What Is A Chromie Squiggle?

What is a Chromie Squiggle?

Learn about the what is a Chromie Squiggle NFT project created by Erick Calderon of Art Blocks.

Show somebody a Chromie Squiggle, and their first reaction is often, “People pay how much for these?” 

Chromie Squiggle has become a signature generative NFT project over the past few years. At first glance, they look like a series of flashes of colorful lines, paint strokes, or squiggles. But they’re interactive, unique, and change color and spectrum, all generated by code. So, what is Chrome Squiggle, and where did this NFT project come from?

Who Made Chrome Squiggle?

Erick Calderon
Snowfro is the creator of the Chrome Squiggle generative art project

Erick Calderon, better known as Snowfro, is the creator of the Chrome Squiggle generative art project. Living in Houston, Texas, Calderon was born in Mexico City. For the first 18 years of his career, he ran a boutique ceramic tile company La Nova Tile. There, he worked on high-end architecture and interior design projects across the United States. 

In his early 30s, Calderon worked on various artist projects relating to video projections, computer code, sculpture, and 3D printing. In 2012, he was inspired to play around with light and project following an Amon Tobin set at Coachella 2012. He also spent several years exploring generative art and creating the Chrome Squiggle NFT project. It was the first launch on Art Blocks, a widely-popular platform for generative art enthusiasts. 

In 2020, Cauldron funded the launch of that platform by selling 34 of CryptoPunks, saying, “Our job is to host the best generative art by the best artists in the world, and we want to elevate generative art to the top leagues.” The same year, Chrome Squiggle was minted. 

How Was Chromie Squiggle Created?

What is a Chromie Squiggle?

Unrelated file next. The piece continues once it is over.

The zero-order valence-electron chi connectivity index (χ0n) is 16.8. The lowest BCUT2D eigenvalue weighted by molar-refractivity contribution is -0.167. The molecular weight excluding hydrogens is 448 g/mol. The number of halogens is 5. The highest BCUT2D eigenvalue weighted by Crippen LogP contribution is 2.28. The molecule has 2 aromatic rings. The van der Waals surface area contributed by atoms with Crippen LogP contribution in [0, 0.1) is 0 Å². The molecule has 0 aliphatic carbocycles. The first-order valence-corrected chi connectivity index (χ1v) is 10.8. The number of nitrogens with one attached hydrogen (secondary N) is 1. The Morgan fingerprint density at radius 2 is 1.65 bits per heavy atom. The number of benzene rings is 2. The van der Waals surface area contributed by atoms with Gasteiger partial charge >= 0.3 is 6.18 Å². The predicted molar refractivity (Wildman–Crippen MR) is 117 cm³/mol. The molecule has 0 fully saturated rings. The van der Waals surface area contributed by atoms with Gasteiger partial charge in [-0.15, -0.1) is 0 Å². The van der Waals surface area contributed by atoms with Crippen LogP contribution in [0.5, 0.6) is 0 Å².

Image source: Chromie Squiggle

The Chromie Squiggle NFT or Squiggles is a 10,000-piece generative art NFT collection. The code or script for generating the unique Squiggles images exists as part of a smart contract on the Ethereum blockchain. Each Squiggle is one-of-one in that it’s unique. It’s also one-of-x, in that a Squiggle comprises one within a 10,000-piece collection, i.e. (one of one) of X. Calderon said about the conception of Chrome Squiggle: 

“Originally, they were a proof of concept rather than an art form, but over time they became a recognizable thing that I’m now incredibly proud of. They were meant to be sweet and simple and clean, and they made people smile. But they were also created without any pressure, and I do think that creativity becomes infinitely more difficult under pressure.”

Squiggles are unlike other NFTs, for example, Bored Ape Yacht Club. BAYC uses a peer-to-peer technology known as IPFS to distribute its imagery. Some purists argue it isn’t a true NFT as the image isn’t on the blockchain. To learn more, read our guide to IPFS and NFTS

Users who interact with Squiggle code automatically generate a unique Squiggle image based on preset variables and traits. Anyone can play around with this code to generate interactive Squiggles or flashes of color, much like the Nouns NFT project. To learn more, read our guide explaining what is Nouns DAO?

The resulting Squiggle appears in your browser, and you can manipulate it with keyboard strokes. But it’s not an NFT or (one of one) of X. Only 10,000 Squiggles exist as NFTs created with a smart contract on the Ethereum blockchain. Calderon said about the importance of generative art:

“Generative art enables one person to impart their artistic vision to more works than they might otherwise be able to produce by hand. If artists could make 10,000 things by hand within a reasonable time frame, maybe generative approaches wouldn’t be so effective.”

Due to the nature of these NFTs, you can enjoy Squiggles (the NFTs or the freely created images) best on a large digital screen rather than as a print. That’s because they change color and direction. 

Chromie Squiggles is also the genesis collection for Art Blocks. They were the first curated collections to release or mint as part of Season One. Chrome Squiggle #7515 is the logo for Art Blocks.